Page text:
Welcome back for 2015! Of the news items and commentary surrounding this week’s Charlie Hebdo shooting, consider reading these thoughts by The New Yorker’s Philip Gourevitch on which is mightier: the pen or the gun.
Turning to Asia Pacific matters, CSIS has a new report ‘Pivot 2.0’ or, as I like to put it, ‘how the Administration and Congress learned to work together and love the rebalance’ in which a number of leading experts share their recommendations for bipartisan action on trade, China, defence and resourcing (for the Mark Thomson fans), Korea, India, and Southeast Asia.
If that isn’t enough pivot talk, Murray Hiebert and Gregory Poling also have a snappy summary here of how the Obama administration can ‘advance the rebalance’ in each ASEAN state.
‘It’s difficult to say ISIS is winning by any objective measure’. That’s a quote from a new piece by Daveed Gartenstein-Ross on how ISIS has ‘convinced us of its growing power while actually treading water’. For more on the jihad hype and whether ISIS can maintain its ‘slick, shocking PR’, keeping reading here.
The makers of ‘The Interview’ got a lot right about North Korea, writes DPRK-watcher Barbara Demick. And while the low-brow comedy has generally received tepid reviews, drawing on her extensive interviews with North Korean defectors (compiled into this book) Demick defends the accuracies of how the hermit kingdom is portrayed. Keep reading for Demick’s explanation of the psychology of North Korea.
The Australia–Japan strategic relationship is the subject of a newish piece by Malcolm Cook and Thomas S. Wilkins for The Tokyo Foundation, worth reading for its comprehensive look at both factors warming the relationship as well as areas for future cooperation.
If you’re following the Russian bear, Dmitri Trenin reviews Russia’s new military doctrine, signed by President Vladimir Putin in late December last year, and its implications. Add to that Trenin’s Global Times op-ed on why Russia’s got tougher economic times ahead.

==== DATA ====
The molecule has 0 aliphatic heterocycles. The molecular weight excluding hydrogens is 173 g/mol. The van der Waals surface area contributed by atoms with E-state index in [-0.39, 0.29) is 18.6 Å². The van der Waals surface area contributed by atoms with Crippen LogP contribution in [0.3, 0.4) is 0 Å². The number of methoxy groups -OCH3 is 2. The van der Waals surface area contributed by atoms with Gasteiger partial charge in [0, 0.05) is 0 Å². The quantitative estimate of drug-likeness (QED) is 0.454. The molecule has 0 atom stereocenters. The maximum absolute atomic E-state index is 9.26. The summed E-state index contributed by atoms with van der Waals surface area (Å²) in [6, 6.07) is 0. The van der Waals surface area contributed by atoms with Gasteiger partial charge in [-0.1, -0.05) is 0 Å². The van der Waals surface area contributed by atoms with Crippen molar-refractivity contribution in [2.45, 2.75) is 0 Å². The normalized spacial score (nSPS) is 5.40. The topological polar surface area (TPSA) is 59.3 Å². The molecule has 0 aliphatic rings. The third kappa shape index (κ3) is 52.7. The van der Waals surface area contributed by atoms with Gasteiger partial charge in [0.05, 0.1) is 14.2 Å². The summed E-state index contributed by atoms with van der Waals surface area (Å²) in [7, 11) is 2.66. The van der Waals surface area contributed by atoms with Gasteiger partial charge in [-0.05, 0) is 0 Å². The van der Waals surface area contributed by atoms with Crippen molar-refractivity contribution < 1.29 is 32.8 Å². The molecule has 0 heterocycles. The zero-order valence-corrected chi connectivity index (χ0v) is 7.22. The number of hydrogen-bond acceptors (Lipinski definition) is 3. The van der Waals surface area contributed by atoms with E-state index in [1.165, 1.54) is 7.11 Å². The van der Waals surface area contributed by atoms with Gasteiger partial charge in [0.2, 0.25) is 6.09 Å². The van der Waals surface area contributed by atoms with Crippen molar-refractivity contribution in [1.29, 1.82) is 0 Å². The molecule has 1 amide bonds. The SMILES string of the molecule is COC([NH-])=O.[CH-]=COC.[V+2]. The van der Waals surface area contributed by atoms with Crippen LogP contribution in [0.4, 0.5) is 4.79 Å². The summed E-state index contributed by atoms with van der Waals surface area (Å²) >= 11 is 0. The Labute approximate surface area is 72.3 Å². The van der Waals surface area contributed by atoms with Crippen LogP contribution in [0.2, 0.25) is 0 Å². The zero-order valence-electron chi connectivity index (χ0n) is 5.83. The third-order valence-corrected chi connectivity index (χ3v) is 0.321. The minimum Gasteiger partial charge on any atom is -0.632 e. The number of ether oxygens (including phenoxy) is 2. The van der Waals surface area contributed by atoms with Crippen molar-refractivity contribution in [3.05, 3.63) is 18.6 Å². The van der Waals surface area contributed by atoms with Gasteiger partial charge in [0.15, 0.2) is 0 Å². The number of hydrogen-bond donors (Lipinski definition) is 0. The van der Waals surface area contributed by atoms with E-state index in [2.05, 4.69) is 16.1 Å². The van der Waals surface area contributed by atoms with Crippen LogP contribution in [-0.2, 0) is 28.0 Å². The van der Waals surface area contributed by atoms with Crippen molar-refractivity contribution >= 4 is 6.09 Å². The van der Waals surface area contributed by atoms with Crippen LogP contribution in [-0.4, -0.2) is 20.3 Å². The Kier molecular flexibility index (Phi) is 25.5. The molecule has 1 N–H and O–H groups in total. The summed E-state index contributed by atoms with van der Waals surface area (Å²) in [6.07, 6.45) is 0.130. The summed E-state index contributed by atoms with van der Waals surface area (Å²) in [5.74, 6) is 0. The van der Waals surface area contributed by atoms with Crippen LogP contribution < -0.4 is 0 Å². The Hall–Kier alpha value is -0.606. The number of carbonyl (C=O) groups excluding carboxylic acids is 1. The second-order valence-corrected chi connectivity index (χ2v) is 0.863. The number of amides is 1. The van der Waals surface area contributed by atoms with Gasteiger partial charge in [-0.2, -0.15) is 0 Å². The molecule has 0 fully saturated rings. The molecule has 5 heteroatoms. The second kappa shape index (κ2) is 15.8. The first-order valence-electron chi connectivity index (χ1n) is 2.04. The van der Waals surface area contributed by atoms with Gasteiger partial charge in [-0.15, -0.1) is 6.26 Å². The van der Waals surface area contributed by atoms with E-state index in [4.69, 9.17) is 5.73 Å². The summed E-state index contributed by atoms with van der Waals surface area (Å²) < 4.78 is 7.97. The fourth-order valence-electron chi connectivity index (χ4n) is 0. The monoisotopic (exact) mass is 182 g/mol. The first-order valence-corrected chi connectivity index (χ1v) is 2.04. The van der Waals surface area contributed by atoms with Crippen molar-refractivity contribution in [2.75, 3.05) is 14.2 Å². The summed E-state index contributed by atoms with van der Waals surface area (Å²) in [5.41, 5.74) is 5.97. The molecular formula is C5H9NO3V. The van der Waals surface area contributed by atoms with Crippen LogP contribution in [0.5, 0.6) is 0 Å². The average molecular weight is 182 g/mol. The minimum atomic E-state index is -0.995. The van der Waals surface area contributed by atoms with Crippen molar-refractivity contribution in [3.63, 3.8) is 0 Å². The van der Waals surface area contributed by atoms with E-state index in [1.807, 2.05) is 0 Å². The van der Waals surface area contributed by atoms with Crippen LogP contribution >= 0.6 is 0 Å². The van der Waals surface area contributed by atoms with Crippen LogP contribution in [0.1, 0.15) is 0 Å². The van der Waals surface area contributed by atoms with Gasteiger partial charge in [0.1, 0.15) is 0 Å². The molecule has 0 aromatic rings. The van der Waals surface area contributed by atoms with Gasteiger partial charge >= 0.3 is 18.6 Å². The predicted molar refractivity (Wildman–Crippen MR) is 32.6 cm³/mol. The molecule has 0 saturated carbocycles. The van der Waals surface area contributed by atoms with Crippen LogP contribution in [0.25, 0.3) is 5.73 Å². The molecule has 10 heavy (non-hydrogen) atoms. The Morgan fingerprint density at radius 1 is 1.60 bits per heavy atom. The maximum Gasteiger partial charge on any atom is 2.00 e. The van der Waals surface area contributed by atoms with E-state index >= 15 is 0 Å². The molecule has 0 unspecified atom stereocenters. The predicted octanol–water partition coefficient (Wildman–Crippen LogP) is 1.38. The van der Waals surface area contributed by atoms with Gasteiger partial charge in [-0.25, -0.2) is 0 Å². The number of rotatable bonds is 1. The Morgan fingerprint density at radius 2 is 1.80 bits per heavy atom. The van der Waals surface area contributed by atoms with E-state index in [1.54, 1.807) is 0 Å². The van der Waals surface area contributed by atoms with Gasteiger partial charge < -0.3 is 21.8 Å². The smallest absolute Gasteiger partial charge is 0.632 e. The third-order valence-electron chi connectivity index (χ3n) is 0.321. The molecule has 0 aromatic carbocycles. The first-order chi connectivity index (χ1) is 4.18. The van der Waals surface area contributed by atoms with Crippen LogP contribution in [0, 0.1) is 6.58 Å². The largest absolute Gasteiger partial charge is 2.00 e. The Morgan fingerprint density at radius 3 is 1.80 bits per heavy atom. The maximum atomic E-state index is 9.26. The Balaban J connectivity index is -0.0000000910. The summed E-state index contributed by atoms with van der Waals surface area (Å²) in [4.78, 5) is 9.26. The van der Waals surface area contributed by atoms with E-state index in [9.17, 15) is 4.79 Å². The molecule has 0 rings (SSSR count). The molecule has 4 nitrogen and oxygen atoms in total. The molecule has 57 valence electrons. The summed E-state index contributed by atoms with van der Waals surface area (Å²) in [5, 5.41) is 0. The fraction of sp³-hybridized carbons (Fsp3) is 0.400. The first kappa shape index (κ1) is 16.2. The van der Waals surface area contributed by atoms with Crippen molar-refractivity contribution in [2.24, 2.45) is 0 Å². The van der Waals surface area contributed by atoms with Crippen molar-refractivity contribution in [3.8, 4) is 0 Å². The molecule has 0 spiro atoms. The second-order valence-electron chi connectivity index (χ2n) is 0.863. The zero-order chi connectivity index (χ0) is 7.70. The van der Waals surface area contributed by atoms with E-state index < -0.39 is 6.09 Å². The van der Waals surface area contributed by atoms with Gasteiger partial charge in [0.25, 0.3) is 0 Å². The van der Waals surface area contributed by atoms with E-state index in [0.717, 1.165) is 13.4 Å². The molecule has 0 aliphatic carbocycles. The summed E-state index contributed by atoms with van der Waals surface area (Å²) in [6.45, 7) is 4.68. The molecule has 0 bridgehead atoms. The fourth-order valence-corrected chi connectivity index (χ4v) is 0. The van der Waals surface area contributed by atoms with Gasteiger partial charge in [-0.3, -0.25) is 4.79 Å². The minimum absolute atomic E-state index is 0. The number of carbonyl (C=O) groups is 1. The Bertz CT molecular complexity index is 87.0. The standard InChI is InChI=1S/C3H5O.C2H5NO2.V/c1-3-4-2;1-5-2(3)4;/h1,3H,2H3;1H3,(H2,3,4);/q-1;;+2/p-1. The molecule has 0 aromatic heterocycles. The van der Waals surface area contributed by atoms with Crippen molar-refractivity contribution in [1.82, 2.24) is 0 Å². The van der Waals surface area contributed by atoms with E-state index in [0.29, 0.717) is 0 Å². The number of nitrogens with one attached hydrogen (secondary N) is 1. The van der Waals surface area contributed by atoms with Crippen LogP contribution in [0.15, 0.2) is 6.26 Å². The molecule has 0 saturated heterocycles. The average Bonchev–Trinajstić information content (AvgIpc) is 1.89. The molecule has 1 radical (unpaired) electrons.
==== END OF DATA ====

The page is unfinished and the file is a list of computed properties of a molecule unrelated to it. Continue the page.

Will China change its South China Sea approach in 2015? The Diplomat’s Prashanth Parameswaran looks at recent developments in the region to describe what he calls China’s strategy of ‘incremental assertiveness’. For more on that formula as well as the outlook for 2015 and beyond, keep reading here.
In Southeast Asian news, Indonesia plans to set up a national cyber agency. And good thing too, given the country was reported to be the world’s largest source of cyber crime attacks (38%) during the second quarter of 2013. In light of growing internet use in the country, current efforts to combat cyber attackers were deemed insufficient, according to the country’s Coordinating Minister for Political, Legal and Security Affairs, Tedjo Edhy Purdijatno.
Finally, in central France sits the bedroom of Hubert Rochereau, a 22-year-old soldier who died in Belgium during World War I. His parents preserved his bedroom as he left it, with the wish that it remain so for 500 years, even in the event the house is sold. For a glimpse into Hubert’s world, see here.
Canberra: Which think tanks are at the top of their game? Find out when the results of the Global Go To Think Tank Index compiled annually by the University of Pennsylvania are released on Friday 23 January at the AIIA’s national offices in Canberra. For more info and registration, see here.